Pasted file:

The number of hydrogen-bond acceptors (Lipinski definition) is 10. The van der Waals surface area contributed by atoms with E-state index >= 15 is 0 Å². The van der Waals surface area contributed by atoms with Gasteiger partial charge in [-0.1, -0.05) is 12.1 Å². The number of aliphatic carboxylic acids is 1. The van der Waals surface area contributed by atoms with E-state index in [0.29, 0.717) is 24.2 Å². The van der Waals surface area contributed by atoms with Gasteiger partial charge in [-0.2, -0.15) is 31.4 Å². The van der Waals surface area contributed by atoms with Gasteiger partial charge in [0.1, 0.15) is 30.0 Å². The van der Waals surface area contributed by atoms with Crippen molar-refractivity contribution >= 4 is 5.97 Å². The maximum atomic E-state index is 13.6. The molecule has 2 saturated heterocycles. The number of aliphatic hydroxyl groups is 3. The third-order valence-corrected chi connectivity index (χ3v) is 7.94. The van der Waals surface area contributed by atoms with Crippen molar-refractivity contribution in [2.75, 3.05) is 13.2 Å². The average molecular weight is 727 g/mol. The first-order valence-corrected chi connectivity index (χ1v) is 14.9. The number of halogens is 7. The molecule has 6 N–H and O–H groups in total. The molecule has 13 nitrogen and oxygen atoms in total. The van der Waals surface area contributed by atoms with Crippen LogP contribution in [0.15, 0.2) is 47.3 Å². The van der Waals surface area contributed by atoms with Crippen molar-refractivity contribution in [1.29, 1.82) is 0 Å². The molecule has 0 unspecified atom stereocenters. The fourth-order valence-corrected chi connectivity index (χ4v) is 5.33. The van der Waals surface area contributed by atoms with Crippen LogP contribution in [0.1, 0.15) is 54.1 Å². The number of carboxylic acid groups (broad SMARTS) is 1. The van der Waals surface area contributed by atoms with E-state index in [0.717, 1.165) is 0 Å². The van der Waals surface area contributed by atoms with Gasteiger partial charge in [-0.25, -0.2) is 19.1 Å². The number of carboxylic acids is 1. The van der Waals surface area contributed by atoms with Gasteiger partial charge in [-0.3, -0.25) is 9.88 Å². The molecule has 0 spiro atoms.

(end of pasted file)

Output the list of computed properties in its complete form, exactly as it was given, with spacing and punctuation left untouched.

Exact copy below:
The number of hydrogen-bond acceptors (Lipinski definition) is 10. The van der Waals surface area contributed by atoms with E-state index >= 15 is 0 Å². The van der Waals surface area contributed by atoms with Gasteiger partial charge in [-0.1, -0.05) is 12.1 Å². The number of aliphatic carboxylic acids is 1. The van der Waals surface area contributed by atoms with E-state index in [0.29, 0.717) is 24.2 Å². The van der Waals surface area contributed by atoms with Gasteiger partial charge in [-0.2, -0.15) is 31.4 Å². The van der Waals surface area contributed by atoms with Gasteiger partial charge in [0.1, 0.15) is 30.0 Å². The van der Waals surface area contributed by atoms with Crippen molar-refractivity contribution >= 4 is 5.97 Å². The maximum atomic E-state index is 13.6. The molecule has 2 saturated heterocycles. The number of aliphatic hydroxyl groups is 3. The third-order valence-corrected chi connectivity index (χ3v) is 7.94. The van der Waals surface area contributed by atoms with Crippen molar-refractivity contribution in [2.75, 3.05) is 13.2 Å². The average molecular weight is 727 g/mol. The first-order valence-corrected chi connectivity index (χ1v) is 14.9. The number of halogens is 7. The molecule has 6 N–H and O–H groups in total. The molecule has 13 nitrogen and oxygen atoms in total. The van der Waals surface area contributed by atoms with Crippen LogP contribution in [0.15, 0.2) is 47.3 Å². The van der Waals surface area contributed by atoms with Crippen molar-refractivity contribution in [1.29, 1.82) is 0 Å². The molecule has 0 unspecified atom stereocenters. The fourth-order valence-corrected chi connectivity index (χ4v) is 5.33. The van der Waals surface area contributed by atoms with Crippen LogP contribution in [0.1, 0.15) is 54.1 Å². The number of carboxylic acid groups (broad SMARTS) is 1. The van der Waals surface area contributed by atoms with E-state index in [0.717, 1.165) is 0 Å². The van der Waals surface area contributed by atoms with Gasteiger partial charge in [-0.25, -0.2) is 19.1 Å². The number of carboxylic acids is 1. The van der Waals surface area contributed by atoms with Gasteiger partial charge in [-0.3, -0.25) is 9.88 Å². The molecule has 0 spiro atoms.